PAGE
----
Loricifera


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Loricifera

Loricifera (lôrˌĭsĭfˈərə), phylum of microscopic animals discovered in 1974. They have spiny heads and unsegmented bodies encased in a vase-shaped anterior that can retract into the posterior trunk. Although research shows that the sexes are separate and they have a large brain, little else is known about them. Because they adhere tightly to the marine gravel or sand in which they live, they are difficult to extract. They hatch as a larval stage, undergo several molts, and reach adult stage. As with the Gnathustomulida, this may account for their late discovery. Locierans appear to be most closely related to the kinorhynchs (Kinorhyncha) and priapulids.
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Loricifera

A phylum of multicellular invertebrates. These marine organisms are entirely meiobenthic; that is, they never exceed a maximum dimension of 400 micrometers and live in sediments ranging from deep-sea red clay to coarse sand or shell hash. They have some of the smallest known cells in the animal kingdom. Although they have been found throughout the world, only 10 species representing three genera and two families have been described. Well over 50 species thought to represent several additional genera are known but remain undescribed.

Adult loriciferans are bilaterally symmetrical. The body is regionated into a mouth cone which telescopically protrudes anteriorly from the center of a spherical, appendage-ringed (up to 400 rings may be present) head; a short, usually plated neck region; and a distinctively loricated (thick-cuticled) thorax-abdomen (see illustration). The head, along with its withdrawn mouth cone, may be inverted into the thorax-abdomen, which is then closed anteriorly by the cuticle of the neck region.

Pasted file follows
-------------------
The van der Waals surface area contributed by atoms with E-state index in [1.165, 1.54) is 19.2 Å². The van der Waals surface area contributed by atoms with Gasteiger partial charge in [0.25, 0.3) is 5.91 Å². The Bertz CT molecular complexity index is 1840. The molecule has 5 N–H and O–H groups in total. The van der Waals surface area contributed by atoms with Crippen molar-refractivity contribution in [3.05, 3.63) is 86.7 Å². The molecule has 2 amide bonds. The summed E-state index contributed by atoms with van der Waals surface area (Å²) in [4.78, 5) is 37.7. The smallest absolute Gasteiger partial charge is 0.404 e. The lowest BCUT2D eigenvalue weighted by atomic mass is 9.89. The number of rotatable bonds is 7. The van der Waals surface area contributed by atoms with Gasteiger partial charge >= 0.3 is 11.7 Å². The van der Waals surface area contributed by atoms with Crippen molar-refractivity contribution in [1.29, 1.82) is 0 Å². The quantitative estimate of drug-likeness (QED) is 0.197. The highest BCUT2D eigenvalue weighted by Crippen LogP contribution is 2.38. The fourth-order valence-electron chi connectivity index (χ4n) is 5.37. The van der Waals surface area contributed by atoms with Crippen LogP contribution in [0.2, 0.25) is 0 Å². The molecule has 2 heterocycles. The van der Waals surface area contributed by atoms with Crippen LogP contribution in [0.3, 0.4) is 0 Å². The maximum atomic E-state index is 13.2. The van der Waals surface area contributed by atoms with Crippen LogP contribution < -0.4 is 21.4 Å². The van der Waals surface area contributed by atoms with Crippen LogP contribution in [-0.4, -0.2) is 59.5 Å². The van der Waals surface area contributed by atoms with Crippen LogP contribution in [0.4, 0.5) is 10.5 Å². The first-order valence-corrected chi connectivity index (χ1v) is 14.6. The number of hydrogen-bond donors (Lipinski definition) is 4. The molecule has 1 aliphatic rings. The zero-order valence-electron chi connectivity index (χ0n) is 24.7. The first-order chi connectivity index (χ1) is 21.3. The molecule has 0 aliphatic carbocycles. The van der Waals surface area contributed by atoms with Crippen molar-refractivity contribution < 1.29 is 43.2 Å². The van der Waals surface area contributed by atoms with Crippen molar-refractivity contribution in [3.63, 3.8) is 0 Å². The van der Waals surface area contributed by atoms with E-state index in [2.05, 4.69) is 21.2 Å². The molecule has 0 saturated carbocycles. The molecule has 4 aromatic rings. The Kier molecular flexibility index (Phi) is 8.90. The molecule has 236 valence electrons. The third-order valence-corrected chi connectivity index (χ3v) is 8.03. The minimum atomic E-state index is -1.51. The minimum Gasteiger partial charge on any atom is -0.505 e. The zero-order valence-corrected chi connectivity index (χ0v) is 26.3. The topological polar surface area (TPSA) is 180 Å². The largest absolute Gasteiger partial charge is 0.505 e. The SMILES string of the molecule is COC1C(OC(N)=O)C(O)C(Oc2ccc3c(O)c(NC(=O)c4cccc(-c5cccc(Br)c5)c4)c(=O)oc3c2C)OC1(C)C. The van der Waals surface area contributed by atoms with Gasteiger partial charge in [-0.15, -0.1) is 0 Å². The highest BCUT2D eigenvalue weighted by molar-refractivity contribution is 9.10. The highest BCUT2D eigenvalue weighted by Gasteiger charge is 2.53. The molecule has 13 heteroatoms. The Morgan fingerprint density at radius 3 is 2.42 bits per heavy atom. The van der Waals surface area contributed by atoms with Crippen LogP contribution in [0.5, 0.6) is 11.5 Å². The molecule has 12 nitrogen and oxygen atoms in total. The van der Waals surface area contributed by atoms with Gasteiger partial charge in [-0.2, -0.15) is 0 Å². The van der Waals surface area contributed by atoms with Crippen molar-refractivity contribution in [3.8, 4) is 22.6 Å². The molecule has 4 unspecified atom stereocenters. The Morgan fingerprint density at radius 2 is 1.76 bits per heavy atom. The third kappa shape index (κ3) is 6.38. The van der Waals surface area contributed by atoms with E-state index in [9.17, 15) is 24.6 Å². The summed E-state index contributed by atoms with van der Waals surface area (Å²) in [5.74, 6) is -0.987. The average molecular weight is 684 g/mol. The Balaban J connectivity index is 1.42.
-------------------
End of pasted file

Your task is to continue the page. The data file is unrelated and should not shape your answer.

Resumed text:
Ventral view of adult female loriciferan ( Nannaloricus mysticus )enlarge picture
Ventral view of adult female loriciferan (Nannaloricus mysticus)

Loriciferans appear to be closely related to the Priapulida and perhaps less so to the Kinorhyncha. Certain structures of the mouth cone suggest affinities to the Tardigrada. Their presence may support the idea that proarthropods could have been developed from aschelminth ancestral stock. See Animal kingdom, Arthropoda, Kinorhyncha, Priapulida, Tardigrada

McGraw-Hill Concise Encyclopedia of Bioscience. © 2002 by The McGraw-Hill Companies, Inc.
References in periodicals archive ?
Nematomorpha, Priapulida, Kinorhyncha and Loricifera (Vol.
2 and 5 Other Metazoa Phyla Other Eukaryote Phyla Chaetognatha Ciliophora Ctenophora Other Alvelata Entoprocta Amoebozoa Hemichordata Cryptophyta Loricifera Loukozoa Gnathifera Glaucophyta Onochophora Choanozoa Porifera Picozoa Rotifera Foraminifera Xenoturbeiidea Rhodophyta Acanthocephala Myzozoa Chordata Apusozoa Cycliophora Heliozoa Gnathostomulida Percolozoa Kinohycha Euglenozoa Mesozoa Haptophyta Nematomorpha Metamunada Placozoa Cercozoa Priapulida Radiozoa Sipuncula Uncultured unicellular Uncultured Metazoa Eukaryote Acknowledgments
Gastrotricha, Cycloneuralia, and Gnathifera; v.1: Nematomorpha, Priapulida, Kinorhyncha, Loricifera.
(9) Recent discovery (10) of hydrogenosome like organelles in three species of animal phylum, Loricifera, living in sediments of the deep anoxic hypersaline L'Atalante basin, makes us expect for the presence of hydrogenase in animals.